“Which is what they wanted you to do,” said Graham. “They wanted your powers to grow. They wanted all the power to grow. They wanted more power than they could possibly imagine. They had hatched a plan.” The pool showed a gathering of members of the Order of the Fly. They were discussing something passionately. “The Light, you remember, wants to impose order and structure on everyone. And they began to realize that the only way they would easily get the whole world under the thumb of one man—of Jason, the emissary of the Light—would be to first plunge the world into Darkness.
“It was clever of them, I suppose,” chuckled Graham. “Solar flare. Rising Sun. The Light.”
“Wait,” said Azazel. “The Light caused the solar flare?”
“Jason caused the solar flare,” said Graham.
“No, I didn’t,” I said.
Graham waved his hand over the pool. A huge, ancient clay vase appeared. There was something bright inside it, its brilliance streaming out above the brim and through the cracks that held the vase together. “The vessel contained the sun,” he said. The clay vase began to wobble until it tipped over and the brilliant thing inside of it spilled out. “And the sun got out. It was so bright…”
“It burned everything,” said Azazel. “Nancy had a vision like that. Back in Columbus. She told me about it.”
“When you and Azazel broke up,” said Graham, “you were so hurt. It took a while to build up, but Jason, you sort of…exploded.”
“Wait,” I said. “I caused the solar flare? I caused the apocalypse? All of this is my fault?”
“Your power may have caused it,” said Graham, “but the fault lies with the Light. They are the ones who caused the misery. And they got what they wanted. With the world falling apart, people were desperately searching for someone to follow.” Graham plucked a spear of grass from the ground. He surveyed it. “People do that, you know. They’re sheep. They relinquish their individual power to other people, because they’re lazy and afraid. They seek out strength and surrender all their sparks to it. That was what they did to you, Jason, in Jasontown.”
I shook my head. “I stole their freedom from them. They didn’t give it up.”
“The Light only exists because they’ve given it up,” said Graham. “All people, all the time, surrender themselves. And the Light becomes more powerful and more domineering.”
No. I was solely responsible for my actions. Wasn’t I?
“Each person needs to take individual responsibility for the effect he or she has on the whole world,” said Graham quietly. “People are part of a collective, and that collective is not pure and innocent.”
“So what happened?” said Azazel. “Why did Jason move back to the Dark?”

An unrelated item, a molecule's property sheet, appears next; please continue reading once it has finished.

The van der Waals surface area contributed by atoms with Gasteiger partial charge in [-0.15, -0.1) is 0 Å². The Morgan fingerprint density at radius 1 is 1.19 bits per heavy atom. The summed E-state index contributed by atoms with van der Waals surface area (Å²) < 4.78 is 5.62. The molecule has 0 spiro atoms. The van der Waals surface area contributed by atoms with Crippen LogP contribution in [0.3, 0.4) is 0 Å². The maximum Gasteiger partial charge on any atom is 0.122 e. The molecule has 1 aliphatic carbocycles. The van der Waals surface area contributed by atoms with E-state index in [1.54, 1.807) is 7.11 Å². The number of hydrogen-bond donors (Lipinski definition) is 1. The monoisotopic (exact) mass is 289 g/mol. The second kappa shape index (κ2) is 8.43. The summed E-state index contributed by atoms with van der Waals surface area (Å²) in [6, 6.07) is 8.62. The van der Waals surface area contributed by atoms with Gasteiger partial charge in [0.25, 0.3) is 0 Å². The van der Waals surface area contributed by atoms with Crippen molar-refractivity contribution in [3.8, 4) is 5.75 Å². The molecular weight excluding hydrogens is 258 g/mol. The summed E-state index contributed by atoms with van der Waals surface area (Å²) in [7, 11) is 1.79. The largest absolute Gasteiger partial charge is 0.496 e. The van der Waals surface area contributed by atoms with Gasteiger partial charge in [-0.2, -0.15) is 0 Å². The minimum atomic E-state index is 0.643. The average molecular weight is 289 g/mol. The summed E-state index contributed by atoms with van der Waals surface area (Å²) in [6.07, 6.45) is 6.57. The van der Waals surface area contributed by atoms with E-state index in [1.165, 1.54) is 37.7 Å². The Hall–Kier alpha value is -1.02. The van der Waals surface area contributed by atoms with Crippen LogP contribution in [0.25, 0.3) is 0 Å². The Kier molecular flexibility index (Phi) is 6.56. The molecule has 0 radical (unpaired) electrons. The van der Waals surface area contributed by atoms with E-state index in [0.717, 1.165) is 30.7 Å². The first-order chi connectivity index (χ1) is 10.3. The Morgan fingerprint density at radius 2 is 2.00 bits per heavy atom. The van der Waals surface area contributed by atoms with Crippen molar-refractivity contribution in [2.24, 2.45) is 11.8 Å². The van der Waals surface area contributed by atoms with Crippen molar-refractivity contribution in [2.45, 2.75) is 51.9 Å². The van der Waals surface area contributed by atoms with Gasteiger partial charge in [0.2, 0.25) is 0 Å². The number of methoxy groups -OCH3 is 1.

“Well,” said Graham, “the Light hadn’t counted on how deep the connection the two of you shared was. So even though you were apart, you were still interacting and fighting. Constantly. You two couldn’t stop thinking about each other. The Light tried all kinds of things, including taking Azazel’s powers. That might have worked if the Dark hadn’t fought back with Cameron. Overall, the Light is pleased with the way Kieran and Eve rule things, because they are structured and ordered, and they erase the individual—the source of all Darkness.” Graham paused. “So as you can see, there is nothing particularly pure and perfect about the Light either. The Light is just as responsible as the Dark for all that’s gone wrong. The two of you are responsible for your actions as individuals, but you are also victims of powers larger than you.”
“I do see,” I said. “But right now, we’ve been imbued with the powers of the Dark, right? And if we bust back through that doorway back there, we’ll use the Darkness to fight Kieran and Eve. So, what will happen?”
Graham let out a breath. “That will be up to the two of you.”
“Will it?” said Azazel. “Or will we be influenced by the Dark? Will we cause massive destruction?”
“The last test that we went through was pretty intense,” I said. “I don’t want to end up there, ever. Is there a chance that the Dark will force us towards that, or was the Light lying?”
“I don’t know the answer to that,” said Graham. “I can’t predict the future, and unlike representatives from either the Dark or the Light, I won’t pretend that I know what to do any better than the two of you do.”
“So why’d you show us this, then?” I asked. “If you don’t have any suggestions, what’s the point of us knowing all about where we came from?”
“For you to be informed,” said Graham. “For you to know the truth.”
“But it’s hopeless,” said Azazel. “Without using the powers of the Dark, we’ll die. Kieran and Eve and the Light win. But if we use the powers of the Dark, we’ll kill everyone. There’s no way to win. There’s no way to do the right thing. What do we do?”
This book is being posted on Tuesdays and Thursdays beginning 1/17/2012. To access other chapters, check out the Onset Posts Archive, here.